Friday, March 24, 2017

Poems I Admire #29

Flowers
John Stupp

Each day
an old Bulgarian
walked between tables
at lunch time in the cafeteria
playing chess against all comers
you couldn’t hear anything
with all the noise
and the stink
it didn’t matte
he moved quickly
against Sicilian Defenses
and the French
and the King’s Gambit Declined
for a couple of bucks
he held a sandwich in one hand
and said very little
a chess master
before the Second World War
he found himself in Cleveland
casting engine blocks
but get this
his daughter was a nurse in the plant hospital
she smelled like flowers
like wild honeysuckle
in this godforsaken place
one year she took a piece of metal
from my eye
the pain was great
she helped me up
then moved away from board to board
quickly fixing everyone else
quiet as her father
even if you begged her


First appeared in Off the Coast – Summer 2016

John Stupp is the author of Advice from the Bed of a Friend by Main Street Rag. His new book Pawleys Island will be published in 2017 by Finishing Line Press. Recent poetry has appeared or will appear in The Greensboro Review, Poet Lore, The American Poetry Journal, Into the Void (Ireland), LitMag, The Tishman Review and Slipstream. His poem “Goat Island” was nominated for a Pushcart Prize in 2016. He lives near Pittsburgh, Pennsylvania.

Saturday, March 18, 2017

The Wicker Woman of Wikiup Junction


She had cowboy eyes as deep and dry as the canyon-
cracks splitting her still-nimble fingers. The scorched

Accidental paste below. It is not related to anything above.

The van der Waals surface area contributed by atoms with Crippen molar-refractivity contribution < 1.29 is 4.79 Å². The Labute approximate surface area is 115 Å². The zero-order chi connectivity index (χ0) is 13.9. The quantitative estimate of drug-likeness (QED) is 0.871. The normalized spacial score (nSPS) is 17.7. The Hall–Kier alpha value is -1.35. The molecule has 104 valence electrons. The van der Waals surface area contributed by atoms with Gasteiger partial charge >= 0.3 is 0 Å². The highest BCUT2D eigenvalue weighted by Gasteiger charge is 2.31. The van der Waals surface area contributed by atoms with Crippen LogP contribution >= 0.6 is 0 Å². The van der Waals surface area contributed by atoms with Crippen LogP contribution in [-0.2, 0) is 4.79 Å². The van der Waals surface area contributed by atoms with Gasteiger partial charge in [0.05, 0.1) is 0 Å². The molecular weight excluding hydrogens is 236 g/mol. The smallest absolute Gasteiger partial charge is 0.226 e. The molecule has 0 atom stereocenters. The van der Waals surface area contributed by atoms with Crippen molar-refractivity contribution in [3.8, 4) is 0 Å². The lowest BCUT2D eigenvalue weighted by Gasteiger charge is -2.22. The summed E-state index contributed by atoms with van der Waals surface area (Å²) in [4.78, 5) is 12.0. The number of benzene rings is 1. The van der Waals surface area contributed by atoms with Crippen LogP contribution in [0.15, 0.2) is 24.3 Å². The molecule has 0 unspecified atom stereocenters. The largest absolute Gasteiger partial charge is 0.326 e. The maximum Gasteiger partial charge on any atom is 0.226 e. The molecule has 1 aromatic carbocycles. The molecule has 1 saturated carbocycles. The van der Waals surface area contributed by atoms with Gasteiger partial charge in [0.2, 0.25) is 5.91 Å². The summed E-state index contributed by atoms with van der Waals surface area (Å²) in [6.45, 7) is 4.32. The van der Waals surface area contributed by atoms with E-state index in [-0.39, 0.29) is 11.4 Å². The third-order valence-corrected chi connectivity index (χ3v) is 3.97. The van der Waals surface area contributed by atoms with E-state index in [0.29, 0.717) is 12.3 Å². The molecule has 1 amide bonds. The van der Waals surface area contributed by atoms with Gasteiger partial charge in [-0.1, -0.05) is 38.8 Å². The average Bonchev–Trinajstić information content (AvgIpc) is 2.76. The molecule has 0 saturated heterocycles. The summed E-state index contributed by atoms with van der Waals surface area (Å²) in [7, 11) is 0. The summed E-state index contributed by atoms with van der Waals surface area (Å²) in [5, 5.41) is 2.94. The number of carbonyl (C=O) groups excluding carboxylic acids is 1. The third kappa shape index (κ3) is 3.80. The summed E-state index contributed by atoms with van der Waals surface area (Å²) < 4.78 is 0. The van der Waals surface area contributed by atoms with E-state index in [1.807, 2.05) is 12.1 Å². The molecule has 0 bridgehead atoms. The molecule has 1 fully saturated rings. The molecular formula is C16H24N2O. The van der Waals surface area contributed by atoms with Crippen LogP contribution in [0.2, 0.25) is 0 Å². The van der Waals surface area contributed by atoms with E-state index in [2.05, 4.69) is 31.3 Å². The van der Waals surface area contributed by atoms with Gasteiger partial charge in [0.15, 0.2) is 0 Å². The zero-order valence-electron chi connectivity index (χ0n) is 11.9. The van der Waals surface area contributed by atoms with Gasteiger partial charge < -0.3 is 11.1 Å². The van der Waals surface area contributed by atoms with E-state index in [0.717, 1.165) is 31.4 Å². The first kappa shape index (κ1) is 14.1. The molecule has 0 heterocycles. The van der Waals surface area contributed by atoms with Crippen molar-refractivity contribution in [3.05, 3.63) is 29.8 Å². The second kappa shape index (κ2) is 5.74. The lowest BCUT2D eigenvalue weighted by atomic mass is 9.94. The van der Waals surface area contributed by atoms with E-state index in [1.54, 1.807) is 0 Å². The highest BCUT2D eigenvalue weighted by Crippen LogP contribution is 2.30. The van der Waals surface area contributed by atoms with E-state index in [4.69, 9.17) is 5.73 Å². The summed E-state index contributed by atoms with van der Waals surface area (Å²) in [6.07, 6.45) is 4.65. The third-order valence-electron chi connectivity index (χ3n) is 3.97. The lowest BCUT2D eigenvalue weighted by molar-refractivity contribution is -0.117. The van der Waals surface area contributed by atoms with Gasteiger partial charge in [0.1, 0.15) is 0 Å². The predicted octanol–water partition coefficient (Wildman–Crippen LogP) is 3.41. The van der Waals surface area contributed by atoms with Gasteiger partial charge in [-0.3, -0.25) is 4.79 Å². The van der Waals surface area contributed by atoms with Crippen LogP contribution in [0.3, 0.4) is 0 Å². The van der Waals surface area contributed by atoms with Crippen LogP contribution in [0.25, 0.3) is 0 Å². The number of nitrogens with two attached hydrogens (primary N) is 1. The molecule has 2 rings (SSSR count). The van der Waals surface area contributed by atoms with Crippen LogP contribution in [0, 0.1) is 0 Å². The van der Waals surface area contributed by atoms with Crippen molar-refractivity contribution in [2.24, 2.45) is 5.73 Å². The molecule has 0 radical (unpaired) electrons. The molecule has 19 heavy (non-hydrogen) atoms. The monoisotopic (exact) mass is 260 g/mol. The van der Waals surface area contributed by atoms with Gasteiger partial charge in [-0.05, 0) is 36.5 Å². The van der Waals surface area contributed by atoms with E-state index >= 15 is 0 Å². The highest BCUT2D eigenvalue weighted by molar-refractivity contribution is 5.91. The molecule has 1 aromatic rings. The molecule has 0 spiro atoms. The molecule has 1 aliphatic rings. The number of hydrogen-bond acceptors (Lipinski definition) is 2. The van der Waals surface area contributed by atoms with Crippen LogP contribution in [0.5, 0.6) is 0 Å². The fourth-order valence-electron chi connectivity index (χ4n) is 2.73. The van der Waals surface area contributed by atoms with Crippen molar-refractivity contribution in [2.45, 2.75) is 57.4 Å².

skin hanging from her face was an aged bronze sag.
She spoke through heavily-coated-with-lipstick lips,

and I huddled around her pretending to be warmed
by the divinity of having someone hear me confess.
Her laughter was a high-desert snow but her breath

was the must of hamper towels. She told stories
the way wicker women stare: through a thick haze
of antipathy. Sweat would drip between both eyebrow
grooves until she’d daub her face, pick up her tale,

and drop it exhausted as a burlap sack full of beans.
But whenever I’d close my eyes to blink, I’d see her
gentle hands on fevered faces, blowing hot thermals

of breath the way heat flows through canyons or words
snap into the language of abandonment – as if I needed
altogether unwanted scribbled into something legible.
There were times, though, her eyes became a grey sea

seeing angels, the sweetness of dreams, Christmas trees,
hospice, and the foggy goodbye glass of backseats.
They’d roll behind her head as if she were brewing coffee

or frying bacon or remembering everything. I asked her once
if I could be excused. She just kissed me on the salty nape
of my neck and tasted, I think, a certain readiness for fresh air
and all that would someday be.



Included in my chapbook "The Allness of Everything" (Maverick Duck Press)

(To learn more about "The Allness of Everything," click here.)